Structure and Dynamics in Collectives
Speaker: P. S. Krishnaprasad, University of Maryland
Series: Baetjer Colloquium
Location: Bowen Hall Room 222
Date/Time: Friday, April 20, 2012, 3:30 p.m. - 4:30 p.m.
Even a casual observer cannot but wonder about the inner dynamics at work in the agile choreography of a flock of starlings overhead that successfully eludes repeated attacks of a peregrine falcon. What are the laws that govern the steering inputs of a starling leading to such fluid-like collective motion? Can we synthesize similar abilities in aerial robotic flocks? In this talk, we explore how ideas of geometrical character offer useful perspectives in answering such questions: for example, through investigation of the structure of configuration space; the synthesis of control strategies; the role of symmetries and reduction in closed loop dynamics; and the analysis of empirical data from biology. We will illustrate our approach in these directions, using some low dimensional examples. We will examine nonlinear smoothing schemes to assimilate sampled observations of collectives of continuous time dynamical systems, e.g. bird flocking events, into generative models with continuous time (steering) inputs and outputs. The purpose of such assimilation is to evaluate hypotheses of interest, based on correlations, delays, and mechanisms of interaction between elementary units of the observed population. Appeal to the maximum principle of Pontryagin leads to alternative computational schemes, and questions of integrability of extremals, of broader mathematical interest.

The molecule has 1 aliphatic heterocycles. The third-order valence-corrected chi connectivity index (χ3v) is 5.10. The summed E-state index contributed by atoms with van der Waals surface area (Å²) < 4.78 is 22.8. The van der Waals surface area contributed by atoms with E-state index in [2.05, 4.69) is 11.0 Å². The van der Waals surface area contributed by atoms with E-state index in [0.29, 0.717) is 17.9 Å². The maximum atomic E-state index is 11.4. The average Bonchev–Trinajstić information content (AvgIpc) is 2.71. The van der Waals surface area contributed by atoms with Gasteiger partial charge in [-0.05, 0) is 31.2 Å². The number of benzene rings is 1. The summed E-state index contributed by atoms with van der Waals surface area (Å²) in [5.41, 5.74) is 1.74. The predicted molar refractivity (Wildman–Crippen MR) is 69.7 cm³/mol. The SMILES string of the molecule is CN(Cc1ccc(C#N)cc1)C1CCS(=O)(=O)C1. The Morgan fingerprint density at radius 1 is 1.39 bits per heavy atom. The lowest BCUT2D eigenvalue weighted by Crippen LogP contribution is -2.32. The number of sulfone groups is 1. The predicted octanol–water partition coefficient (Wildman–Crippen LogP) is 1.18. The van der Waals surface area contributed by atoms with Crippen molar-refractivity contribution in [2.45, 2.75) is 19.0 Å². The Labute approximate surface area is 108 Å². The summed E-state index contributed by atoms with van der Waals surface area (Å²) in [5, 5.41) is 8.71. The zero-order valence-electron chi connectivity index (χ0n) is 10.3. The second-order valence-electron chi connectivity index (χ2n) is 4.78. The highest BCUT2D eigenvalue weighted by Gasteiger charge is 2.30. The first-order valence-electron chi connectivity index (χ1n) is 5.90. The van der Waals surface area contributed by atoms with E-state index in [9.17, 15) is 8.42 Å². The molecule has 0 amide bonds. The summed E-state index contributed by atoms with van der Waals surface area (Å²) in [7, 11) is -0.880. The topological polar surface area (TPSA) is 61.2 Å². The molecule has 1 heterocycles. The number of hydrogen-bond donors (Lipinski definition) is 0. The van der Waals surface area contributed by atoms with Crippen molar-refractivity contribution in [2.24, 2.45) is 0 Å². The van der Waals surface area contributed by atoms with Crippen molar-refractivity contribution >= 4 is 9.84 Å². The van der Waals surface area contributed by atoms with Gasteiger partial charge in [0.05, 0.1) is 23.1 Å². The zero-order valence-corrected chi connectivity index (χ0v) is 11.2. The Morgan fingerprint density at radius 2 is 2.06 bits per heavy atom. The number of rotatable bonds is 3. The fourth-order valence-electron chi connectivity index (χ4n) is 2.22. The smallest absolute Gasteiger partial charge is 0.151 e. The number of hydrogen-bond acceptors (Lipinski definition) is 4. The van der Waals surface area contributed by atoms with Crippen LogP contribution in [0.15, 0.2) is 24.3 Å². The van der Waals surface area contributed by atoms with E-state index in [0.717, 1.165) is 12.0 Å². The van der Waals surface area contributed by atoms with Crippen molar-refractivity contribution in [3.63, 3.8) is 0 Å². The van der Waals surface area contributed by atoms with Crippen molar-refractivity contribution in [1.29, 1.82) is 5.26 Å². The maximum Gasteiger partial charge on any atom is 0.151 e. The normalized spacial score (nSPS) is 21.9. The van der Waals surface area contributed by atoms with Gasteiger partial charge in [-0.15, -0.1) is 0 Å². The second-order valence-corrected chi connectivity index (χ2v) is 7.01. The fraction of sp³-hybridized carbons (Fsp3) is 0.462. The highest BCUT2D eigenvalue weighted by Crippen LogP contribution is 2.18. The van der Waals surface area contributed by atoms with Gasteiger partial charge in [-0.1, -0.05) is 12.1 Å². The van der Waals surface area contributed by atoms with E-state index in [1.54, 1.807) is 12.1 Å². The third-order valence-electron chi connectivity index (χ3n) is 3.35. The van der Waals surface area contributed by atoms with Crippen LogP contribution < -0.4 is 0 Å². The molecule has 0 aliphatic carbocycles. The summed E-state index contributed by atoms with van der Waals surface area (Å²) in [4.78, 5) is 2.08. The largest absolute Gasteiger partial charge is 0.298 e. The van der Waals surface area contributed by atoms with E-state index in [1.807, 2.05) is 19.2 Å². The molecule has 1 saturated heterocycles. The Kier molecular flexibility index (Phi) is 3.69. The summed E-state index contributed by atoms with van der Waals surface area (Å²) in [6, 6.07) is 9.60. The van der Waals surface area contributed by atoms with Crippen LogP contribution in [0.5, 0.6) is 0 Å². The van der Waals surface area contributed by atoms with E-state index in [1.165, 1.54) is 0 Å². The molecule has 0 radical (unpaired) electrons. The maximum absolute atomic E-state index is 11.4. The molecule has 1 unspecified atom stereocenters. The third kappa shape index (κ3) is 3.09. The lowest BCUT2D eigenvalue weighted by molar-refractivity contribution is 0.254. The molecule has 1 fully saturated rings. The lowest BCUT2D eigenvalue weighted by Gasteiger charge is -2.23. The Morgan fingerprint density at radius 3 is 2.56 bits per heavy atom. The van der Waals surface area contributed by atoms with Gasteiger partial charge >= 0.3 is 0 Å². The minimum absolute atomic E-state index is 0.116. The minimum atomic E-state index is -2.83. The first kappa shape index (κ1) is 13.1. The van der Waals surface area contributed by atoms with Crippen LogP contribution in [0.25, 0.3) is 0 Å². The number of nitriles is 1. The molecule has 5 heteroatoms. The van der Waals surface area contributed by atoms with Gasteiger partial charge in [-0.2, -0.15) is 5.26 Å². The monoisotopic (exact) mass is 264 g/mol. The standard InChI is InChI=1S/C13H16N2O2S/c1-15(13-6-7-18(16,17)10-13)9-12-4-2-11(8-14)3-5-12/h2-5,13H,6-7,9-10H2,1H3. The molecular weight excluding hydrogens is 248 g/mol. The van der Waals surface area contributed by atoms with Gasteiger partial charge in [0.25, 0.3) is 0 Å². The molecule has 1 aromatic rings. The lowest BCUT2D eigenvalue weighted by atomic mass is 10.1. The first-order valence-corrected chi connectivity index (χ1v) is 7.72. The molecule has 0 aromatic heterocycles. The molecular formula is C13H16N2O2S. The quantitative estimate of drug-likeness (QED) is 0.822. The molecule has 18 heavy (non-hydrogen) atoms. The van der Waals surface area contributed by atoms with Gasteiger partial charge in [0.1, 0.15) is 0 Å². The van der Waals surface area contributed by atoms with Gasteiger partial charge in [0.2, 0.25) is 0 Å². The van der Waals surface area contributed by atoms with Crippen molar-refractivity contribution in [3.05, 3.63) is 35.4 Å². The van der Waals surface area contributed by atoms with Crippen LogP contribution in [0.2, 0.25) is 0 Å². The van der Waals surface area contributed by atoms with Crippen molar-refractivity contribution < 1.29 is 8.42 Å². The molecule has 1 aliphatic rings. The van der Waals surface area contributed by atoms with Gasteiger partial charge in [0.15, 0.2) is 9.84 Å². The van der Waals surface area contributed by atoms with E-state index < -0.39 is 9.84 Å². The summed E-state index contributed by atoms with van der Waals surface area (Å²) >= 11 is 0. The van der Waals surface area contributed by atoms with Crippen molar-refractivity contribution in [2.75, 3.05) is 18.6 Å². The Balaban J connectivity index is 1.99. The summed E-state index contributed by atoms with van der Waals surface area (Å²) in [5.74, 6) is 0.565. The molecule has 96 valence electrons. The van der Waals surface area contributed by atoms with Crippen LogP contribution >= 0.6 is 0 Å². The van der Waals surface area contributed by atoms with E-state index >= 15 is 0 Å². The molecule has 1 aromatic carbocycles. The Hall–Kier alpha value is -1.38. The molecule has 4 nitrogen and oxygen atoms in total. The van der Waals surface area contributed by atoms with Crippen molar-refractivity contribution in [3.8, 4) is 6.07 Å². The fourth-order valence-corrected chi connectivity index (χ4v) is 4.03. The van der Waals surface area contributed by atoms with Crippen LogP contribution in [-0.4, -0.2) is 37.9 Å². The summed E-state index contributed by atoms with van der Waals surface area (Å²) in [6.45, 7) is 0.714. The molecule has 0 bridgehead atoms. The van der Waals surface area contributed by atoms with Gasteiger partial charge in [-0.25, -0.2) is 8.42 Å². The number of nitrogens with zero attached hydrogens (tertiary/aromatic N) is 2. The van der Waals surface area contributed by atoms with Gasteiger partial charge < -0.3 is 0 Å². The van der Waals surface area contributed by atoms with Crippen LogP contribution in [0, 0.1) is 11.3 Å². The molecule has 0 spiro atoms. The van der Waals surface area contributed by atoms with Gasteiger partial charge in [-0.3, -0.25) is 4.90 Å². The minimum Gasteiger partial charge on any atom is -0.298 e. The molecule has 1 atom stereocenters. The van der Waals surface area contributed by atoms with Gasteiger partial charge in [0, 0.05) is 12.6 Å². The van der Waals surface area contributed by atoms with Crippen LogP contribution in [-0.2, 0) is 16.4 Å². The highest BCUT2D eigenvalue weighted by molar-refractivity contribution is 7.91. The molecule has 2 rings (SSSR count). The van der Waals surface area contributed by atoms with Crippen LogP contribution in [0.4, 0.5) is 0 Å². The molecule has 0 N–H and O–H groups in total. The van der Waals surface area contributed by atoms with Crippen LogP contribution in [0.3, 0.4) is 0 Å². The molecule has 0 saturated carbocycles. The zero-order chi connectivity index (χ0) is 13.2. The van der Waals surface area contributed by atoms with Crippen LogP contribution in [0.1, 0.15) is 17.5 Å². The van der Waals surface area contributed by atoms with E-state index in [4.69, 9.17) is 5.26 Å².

P. S. Krishnaprasad received the Ph.D. degree from Harvard University in 1977. He taught in the Systems Engineering Department at Case Western Reserve University from 1977 to 1980. Since August 1980, he has been with the University of Maryland, currently a Professor of Electrical & Computer Engineering, with a joint appointment at the Institute for Systems Research. His interests lie in the areas of geometric control theory, filtering and signal processing, robotics, acoustics, and biologically-inspired approaches to control, sensing and computation. His work is now focused on pursuit and cohesion in nature and in engineered systems. He is a Fellow of the IEEE. He delivered the Munich Mathematical Colloquium Lecture in fall 2006, and the Hendrik W. Bode Lecture of the IEEE Control Systems Society in 2007.